TRAFICANT: I will take with me a file, a chisel, a knife. I'll try and get some major explosives, try and fight my way out. Then when I get out I'll grab a sword like Maximus Meridius, and as a gladiator I'll stab people in the crotch.


CARLSON: Now, do you think it's possible, given that he's already beaten a federal corruption wrap in Youngstown in the early '80s, he could make a break from prison, don't you think he's capable of that?

JONES: Listen, you know what? I think what you have to think about is that Jim Traficant is making commentary to bring attention to himself.

I don't believe that he would do any of the things that you just -- or he just suggested that he would. He was bringing attention to himself. And he has always been that kind of flamboyant type of character.

And I don't think that you should put anything or believe that any of these charades that he's made in -- either in the courtroom or in the hearing and believe them as truth.

BEGALA: In fact, let me show one more rather flamboyant commentary that he made this week as well, Congresswoman, and get your response.


TRAFICANT: My throat is sore. I am having some rectal disorders, as a matter of fact, as a result of this. My stomach is upset. And I am hard to live with.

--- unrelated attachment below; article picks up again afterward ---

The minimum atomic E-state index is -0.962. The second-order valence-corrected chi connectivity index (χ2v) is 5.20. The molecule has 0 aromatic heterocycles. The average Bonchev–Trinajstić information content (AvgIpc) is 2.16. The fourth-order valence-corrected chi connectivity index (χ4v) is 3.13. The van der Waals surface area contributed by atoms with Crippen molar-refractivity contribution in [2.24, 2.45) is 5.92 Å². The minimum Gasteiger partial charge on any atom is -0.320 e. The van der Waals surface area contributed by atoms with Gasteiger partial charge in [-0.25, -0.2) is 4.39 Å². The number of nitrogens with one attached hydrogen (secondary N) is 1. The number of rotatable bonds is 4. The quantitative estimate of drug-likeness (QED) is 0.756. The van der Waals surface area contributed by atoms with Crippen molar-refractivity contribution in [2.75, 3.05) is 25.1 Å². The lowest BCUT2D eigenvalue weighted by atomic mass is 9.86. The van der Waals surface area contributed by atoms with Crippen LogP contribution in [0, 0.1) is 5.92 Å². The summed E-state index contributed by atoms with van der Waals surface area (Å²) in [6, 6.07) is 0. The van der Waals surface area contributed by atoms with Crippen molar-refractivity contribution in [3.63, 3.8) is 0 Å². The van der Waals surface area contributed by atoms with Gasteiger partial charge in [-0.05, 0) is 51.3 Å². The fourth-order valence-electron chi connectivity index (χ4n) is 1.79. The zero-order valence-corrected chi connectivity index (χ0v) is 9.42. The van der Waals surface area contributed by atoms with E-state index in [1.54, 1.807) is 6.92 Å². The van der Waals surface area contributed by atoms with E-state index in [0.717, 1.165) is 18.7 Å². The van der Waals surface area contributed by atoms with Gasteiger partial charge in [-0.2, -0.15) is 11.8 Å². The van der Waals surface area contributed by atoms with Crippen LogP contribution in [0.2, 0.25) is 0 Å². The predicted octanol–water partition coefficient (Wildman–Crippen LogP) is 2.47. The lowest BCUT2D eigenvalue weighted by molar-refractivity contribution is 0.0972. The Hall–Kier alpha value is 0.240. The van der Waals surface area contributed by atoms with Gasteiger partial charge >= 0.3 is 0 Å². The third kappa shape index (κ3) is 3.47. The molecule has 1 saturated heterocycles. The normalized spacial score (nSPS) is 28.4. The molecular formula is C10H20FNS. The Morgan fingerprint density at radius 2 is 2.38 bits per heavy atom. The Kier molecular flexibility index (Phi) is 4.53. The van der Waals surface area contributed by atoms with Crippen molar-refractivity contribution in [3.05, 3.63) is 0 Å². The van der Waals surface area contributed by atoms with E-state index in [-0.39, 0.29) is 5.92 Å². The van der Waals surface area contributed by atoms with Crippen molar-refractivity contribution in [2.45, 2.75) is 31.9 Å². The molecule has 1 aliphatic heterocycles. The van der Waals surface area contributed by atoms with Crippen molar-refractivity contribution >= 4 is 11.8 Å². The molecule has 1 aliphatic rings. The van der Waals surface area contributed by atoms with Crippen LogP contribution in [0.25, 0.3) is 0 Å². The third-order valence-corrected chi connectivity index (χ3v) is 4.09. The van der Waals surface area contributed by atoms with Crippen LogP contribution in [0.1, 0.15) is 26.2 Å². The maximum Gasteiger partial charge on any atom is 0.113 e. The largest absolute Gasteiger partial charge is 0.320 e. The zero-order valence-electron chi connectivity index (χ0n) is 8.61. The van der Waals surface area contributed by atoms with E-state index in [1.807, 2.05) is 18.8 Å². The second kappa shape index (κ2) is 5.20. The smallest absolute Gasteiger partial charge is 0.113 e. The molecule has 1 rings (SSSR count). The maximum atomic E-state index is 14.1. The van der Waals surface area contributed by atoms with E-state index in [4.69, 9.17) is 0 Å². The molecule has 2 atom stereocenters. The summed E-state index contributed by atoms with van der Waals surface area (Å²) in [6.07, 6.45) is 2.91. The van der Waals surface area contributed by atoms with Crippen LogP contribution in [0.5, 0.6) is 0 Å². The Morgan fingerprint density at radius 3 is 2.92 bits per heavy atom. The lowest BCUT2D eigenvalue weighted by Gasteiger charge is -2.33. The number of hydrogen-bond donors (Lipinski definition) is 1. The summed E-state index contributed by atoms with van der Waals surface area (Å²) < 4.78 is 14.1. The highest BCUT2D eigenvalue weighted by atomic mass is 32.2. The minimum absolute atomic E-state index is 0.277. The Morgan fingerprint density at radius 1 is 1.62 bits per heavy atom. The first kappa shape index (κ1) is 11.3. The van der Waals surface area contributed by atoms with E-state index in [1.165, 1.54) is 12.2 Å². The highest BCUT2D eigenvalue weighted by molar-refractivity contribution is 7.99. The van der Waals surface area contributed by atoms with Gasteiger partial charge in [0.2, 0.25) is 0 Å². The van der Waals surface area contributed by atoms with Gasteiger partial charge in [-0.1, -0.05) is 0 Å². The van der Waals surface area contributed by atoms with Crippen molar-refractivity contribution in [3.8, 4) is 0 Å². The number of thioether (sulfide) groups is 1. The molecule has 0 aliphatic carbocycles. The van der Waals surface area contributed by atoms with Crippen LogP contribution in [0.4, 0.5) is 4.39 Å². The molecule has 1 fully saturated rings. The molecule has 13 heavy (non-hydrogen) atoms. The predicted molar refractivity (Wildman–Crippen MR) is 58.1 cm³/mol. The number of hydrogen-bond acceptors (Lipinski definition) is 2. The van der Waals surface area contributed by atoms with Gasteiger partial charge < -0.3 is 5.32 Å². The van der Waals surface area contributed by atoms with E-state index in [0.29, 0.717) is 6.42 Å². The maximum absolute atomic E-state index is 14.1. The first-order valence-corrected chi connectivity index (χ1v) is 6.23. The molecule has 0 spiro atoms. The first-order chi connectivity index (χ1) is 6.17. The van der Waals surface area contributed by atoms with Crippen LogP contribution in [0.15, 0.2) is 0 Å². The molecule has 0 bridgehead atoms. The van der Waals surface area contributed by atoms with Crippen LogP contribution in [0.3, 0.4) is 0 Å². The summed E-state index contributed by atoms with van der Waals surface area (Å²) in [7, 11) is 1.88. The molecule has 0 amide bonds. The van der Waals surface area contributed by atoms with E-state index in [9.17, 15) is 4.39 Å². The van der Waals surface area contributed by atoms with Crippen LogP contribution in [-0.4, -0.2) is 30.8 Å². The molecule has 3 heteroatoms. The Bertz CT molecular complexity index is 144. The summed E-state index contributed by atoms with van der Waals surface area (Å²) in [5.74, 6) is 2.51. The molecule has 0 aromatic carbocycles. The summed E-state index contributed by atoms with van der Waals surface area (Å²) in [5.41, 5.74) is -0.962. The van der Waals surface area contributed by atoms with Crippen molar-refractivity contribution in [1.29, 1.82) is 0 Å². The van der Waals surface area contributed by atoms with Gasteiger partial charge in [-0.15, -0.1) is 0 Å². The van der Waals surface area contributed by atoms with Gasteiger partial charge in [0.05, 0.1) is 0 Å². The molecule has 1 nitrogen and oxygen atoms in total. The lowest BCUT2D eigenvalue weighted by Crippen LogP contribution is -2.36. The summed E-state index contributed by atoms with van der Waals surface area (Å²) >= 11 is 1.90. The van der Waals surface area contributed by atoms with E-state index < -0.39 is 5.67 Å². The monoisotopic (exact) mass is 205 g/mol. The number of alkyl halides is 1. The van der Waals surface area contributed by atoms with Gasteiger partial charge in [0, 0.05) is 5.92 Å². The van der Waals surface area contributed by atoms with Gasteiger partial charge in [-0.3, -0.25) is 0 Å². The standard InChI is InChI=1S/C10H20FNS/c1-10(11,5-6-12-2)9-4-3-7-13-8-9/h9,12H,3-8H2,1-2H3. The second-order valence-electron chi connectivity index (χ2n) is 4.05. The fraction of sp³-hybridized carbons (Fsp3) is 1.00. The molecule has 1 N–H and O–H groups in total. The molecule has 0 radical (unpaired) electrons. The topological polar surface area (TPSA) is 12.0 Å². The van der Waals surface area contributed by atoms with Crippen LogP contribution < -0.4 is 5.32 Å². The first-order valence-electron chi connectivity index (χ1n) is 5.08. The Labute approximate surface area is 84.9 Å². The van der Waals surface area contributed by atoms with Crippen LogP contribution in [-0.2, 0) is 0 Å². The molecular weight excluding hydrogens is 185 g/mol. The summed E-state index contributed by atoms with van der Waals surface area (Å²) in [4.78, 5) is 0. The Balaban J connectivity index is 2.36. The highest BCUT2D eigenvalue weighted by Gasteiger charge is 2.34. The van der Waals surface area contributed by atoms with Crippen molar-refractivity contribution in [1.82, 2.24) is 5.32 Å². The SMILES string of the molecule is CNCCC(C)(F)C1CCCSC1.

BEGALA: Now, I guess as a congressman, maybe as a prisoner, he gets proper health care, colon rectal screenings. What is going on with this guy? As you're sitting there, honest, I know I am making fun of him because I think it's hilarious but pathetic.


BEGALA: What is going through your mind when this guy is saying this kind of nonsense?

JONES: I think that if you wanted to portray what was going on in that hearing, you probably should have taken some of the more serious times when he was discussing what he believed was his defense. What you did was pull out all of the joking parts of his presentation, and there were many of them. And some of them directed personally at me. But you have to go beyond that to look at the defense that this man was trying to present.

You also have to understand that he is a character. And a character in the sense that he is flamboyant, he has always been very talkative, he's always been much of a joker, and clearly he was trying to put on his best show.

CARLSON: Now, congresswoman, just finally, I'm wondering if you can get -- what percentage of his colleagues in the House of Representatives are truly surprised that after all these years he is going to prison? How many thought it would always end this way?

JONES: I think all of us may be surprised. This -- the conduct that is part of this particular hearing is conduct that many of us are surprised that impact occurred. We could not presuppose that this conduct would have happened previously.